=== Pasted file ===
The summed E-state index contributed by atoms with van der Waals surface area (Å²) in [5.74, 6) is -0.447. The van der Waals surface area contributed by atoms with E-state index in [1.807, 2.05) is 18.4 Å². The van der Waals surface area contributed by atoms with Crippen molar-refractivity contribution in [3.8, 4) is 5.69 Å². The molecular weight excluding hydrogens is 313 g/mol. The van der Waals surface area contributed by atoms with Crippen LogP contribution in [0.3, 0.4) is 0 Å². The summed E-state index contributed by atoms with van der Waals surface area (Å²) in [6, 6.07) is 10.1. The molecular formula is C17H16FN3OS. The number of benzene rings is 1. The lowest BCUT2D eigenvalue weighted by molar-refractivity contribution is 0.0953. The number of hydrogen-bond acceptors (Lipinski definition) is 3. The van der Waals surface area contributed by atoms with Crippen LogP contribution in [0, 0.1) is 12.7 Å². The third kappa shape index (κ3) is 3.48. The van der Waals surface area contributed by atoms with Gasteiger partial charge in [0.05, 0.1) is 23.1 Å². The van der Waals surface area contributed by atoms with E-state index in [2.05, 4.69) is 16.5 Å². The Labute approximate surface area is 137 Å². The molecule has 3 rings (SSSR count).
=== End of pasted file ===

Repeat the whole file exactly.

The summed E-state index contributed by atoms with van der Waals surface area (Å²) in [5.74, 6) is -0.447. The van der Waals surface area contributed by atoms with E-state index in [1.807, 2.05) is 18.4 Å². The van der Waals surface area contributed by atoms with Crippen molar-refractivity contribution in [3.8, 4) is 5.69 Å². The molecular weight excluding hydrogens is 313 g/mol. The van der Waals surface area contributed by atoms with Crippen LogP contribution in [0.3, 0.4) is 0 Å². The summed E-state index contributed by atoms with van der Waals surface area (Å²) in [6, 6.07) is 10.1. The molecular formula is C17H16FN3OS. The number of benzene rings is 1. The lowest BCUT2D eigenvalue weighted by molar-refractivity contribution is 0.0953. The number of hydrogen-bond acceptors (Lipinski definition) is 3. The van der Waals surface area contributed by atoms with Crippen LogP contribution in [0, 0.1) is 12.7 Å². The third kappa shape index (κ3) is 3.48. The van der Waals surface area contributed by atoms with Gasteiger partial charge in [0.05, 0.1) is 23.1 Å². The van der Waals surface area contributed by atoms with E-state index in [2.05, 4.69) is 16.5 Å². The Labute approximate surface area is 137 Å². The molecule has 3 rings (SSSR count).